REMINDER: Hearing on Transit commitments tonight in JP

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REMINDER: Hearing on Transit commitments tonight in JP

Postby Pete » Tue Feb 15, 2005 11:45 pm

Just another heads-up that the next hearing on the state's process to wriggle out of the Central Artery transit commitments is tonight, Wednesday, Feb. 16, 6:30-8:30 at the Agassiz School, 20 Child Street [click for map], in Jamaica Plain.

If you think this process is a foregone conclusion one way or another, show up anyway. You'll at least hear solid arguments for why the T and its allies have constructed a scenario for not building the Arborway project based largely on a very selective and arbitrary view of the evidence.

I've said it many times before, but yet again, it's critical that people show up and make the many clear points on why this project is good for the city and the region, and why all the Central Artery commitments were made for reasons that remain valid today.

The state put $15 billion into the Big Dig under the condition that these projects be built. That isn't the only reason to continue to hold them to it, but it's still important to make it clear that they can't expect to pay lip service to mass transit in order to get highway funding.

They've failed at every attempt to escape their responsibility in the past, only because people haven't let them, and because people have shown the environmental officials in charge of this process that the MBTA still hasn't proven it can't do what it pledged to do in 1990. This time won't be any different, but it'll take committed individuals once again making the case.

As always, visit www.arborway.net/lrv for more info.
Pete
 
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Post-game wrap-up

Postby Pete » Thu Feb 17, 2005 12:27 pm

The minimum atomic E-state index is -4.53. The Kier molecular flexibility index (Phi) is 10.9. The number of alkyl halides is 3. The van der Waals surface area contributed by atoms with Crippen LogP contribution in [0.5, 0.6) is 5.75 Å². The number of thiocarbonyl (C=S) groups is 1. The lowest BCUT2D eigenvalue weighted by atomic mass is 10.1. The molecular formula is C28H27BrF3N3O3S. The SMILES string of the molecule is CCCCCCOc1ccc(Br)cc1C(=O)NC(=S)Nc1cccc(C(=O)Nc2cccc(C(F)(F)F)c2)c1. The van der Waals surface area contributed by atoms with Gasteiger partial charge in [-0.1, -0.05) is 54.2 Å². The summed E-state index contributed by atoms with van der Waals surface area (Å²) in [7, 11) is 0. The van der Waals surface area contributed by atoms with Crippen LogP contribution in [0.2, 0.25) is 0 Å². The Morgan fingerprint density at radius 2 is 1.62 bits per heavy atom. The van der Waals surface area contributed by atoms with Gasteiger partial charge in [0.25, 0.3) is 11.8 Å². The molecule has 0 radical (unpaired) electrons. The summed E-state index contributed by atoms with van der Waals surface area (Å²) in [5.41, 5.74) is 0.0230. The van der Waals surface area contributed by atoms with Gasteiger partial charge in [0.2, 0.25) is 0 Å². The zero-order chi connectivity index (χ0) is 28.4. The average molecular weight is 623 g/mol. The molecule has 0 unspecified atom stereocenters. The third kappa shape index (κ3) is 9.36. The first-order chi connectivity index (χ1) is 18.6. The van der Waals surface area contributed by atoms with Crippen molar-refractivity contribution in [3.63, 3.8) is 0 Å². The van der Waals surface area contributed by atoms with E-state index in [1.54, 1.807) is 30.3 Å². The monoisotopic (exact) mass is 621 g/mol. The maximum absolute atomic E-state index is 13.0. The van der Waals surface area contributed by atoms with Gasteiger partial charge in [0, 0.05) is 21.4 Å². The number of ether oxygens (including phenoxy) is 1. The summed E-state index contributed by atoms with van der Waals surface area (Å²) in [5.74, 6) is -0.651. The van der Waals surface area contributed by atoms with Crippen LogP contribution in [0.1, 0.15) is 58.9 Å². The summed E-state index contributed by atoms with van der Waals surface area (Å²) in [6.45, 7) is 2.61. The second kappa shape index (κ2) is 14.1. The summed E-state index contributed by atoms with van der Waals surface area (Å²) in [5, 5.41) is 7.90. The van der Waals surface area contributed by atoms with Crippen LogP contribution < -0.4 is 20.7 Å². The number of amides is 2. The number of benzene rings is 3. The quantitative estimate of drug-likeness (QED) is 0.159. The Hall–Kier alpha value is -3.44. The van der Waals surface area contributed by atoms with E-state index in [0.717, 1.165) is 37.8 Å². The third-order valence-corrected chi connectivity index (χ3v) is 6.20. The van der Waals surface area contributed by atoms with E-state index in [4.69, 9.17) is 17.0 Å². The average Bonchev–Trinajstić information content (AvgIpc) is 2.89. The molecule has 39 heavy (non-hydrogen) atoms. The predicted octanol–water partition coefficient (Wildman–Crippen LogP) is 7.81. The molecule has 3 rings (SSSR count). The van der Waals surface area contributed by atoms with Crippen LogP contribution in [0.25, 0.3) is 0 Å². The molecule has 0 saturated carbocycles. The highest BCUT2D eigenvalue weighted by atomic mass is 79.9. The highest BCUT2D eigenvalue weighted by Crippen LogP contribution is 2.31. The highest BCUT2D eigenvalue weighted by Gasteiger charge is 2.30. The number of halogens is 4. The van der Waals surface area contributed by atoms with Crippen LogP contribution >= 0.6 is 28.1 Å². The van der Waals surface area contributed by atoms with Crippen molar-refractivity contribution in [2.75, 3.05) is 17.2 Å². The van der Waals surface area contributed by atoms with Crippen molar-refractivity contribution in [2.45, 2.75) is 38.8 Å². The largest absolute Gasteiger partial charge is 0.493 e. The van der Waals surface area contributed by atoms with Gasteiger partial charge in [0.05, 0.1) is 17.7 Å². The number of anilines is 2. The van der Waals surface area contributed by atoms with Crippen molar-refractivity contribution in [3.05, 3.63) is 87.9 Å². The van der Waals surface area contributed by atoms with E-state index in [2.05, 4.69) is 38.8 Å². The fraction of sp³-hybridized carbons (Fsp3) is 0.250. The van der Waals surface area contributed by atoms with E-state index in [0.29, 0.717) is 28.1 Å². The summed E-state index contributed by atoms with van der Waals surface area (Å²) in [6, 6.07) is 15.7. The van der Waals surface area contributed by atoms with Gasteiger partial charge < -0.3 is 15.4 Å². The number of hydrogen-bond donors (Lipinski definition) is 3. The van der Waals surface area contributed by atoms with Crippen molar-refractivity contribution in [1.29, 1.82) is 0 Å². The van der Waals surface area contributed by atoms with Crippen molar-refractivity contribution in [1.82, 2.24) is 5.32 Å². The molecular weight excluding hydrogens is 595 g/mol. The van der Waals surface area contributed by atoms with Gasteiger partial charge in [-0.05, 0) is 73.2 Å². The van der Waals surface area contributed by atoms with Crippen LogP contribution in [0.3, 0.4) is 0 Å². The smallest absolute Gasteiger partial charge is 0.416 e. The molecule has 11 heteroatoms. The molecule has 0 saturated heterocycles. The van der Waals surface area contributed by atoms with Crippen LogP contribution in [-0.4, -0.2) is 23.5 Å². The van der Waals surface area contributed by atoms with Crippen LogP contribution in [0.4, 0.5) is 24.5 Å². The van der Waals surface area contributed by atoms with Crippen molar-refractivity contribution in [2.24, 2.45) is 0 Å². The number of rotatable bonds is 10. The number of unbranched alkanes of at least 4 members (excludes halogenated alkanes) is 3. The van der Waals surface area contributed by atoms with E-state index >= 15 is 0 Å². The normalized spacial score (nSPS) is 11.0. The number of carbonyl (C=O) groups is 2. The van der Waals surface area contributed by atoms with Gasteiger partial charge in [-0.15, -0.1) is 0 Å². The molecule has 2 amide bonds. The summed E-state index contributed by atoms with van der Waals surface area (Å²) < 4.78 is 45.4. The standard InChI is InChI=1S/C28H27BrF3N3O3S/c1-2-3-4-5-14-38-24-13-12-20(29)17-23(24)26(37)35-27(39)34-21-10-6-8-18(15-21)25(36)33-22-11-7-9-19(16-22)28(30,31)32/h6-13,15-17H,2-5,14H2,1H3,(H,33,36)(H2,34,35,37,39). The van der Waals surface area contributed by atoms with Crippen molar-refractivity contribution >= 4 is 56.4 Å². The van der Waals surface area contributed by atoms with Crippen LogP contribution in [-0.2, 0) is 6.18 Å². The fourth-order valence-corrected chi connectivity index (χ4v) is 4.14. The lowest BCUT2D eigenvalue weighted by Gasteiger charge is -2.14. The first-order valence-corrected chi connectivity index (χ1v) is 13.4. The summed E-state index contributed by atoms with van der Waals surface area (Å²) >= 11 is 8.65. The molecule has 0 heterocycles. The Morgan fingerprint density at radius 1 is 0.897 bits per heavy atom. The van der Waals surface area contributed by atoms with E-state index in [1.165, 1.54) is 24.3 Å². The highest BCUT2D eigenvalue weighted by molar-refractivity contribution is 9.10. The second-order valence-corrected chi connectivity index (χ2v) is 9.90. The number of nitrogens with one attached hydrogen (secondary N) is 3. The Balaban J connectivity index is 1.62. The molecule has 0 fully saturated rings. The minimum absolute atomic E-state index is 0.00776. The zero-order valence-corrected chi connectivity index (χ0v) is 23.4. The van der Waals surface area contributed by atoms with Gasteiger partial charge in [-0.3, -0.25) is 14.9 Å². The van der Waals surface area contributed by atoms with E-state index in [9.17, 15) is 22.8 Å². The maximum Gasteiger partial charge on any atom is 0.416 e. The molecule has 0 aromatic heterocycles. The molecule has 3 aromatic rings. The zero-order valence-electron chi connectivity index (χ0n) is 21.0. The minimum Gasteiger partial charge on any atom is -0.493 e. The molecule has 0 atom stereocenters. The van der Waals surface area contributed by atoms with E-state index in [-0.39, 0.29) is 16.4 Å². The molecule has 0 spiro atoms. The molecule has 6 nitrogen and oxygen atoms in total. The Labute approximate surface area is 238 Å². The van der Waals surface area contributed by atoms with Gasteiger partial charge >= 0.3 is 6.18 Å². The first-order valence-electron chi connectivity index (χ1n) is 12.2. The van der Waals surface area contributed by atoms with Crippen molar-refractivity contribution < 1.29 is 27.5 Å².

Moderate attendance, comments probably 3-to-1 in favor of the project. Some comments addressed the specifics of how the project relates to the criteria proposed for this evaluation process, but more of them decried the process itself as an abdication of public trust.

Senator Dianne Wilkerson did a terriffic job of expressing the weariness and exasperation of everyone in attendance, including parties on both sides of the issue. There was a regular recurring theme, that everyone was tired of coming back to that room for the umpteenth time and having the exact same discussion that keeps coming back to the same conclusion, that the MBTA should just finish the project already.

It's a stark contrast to Somerville, a much younger movement that's seen so many fewer setbacks, has less internal debate, and consequently has much more momentum. However, unlike Somerville, the Arborway project is actually underway (sort of). Anyone in attendance last night ought to try to make it to Somerville on Monday to see the comparison firsthand. There is much to be learned from both.
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Postby Ron Newman » Thu Feb 17, 2005 1:04 pm

Somerville's meeting is not next Monday, it's February 28.
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Postby Pete » Fri Feb 18, 2005 12:07 pm

You're right. Thanks for the clarification.
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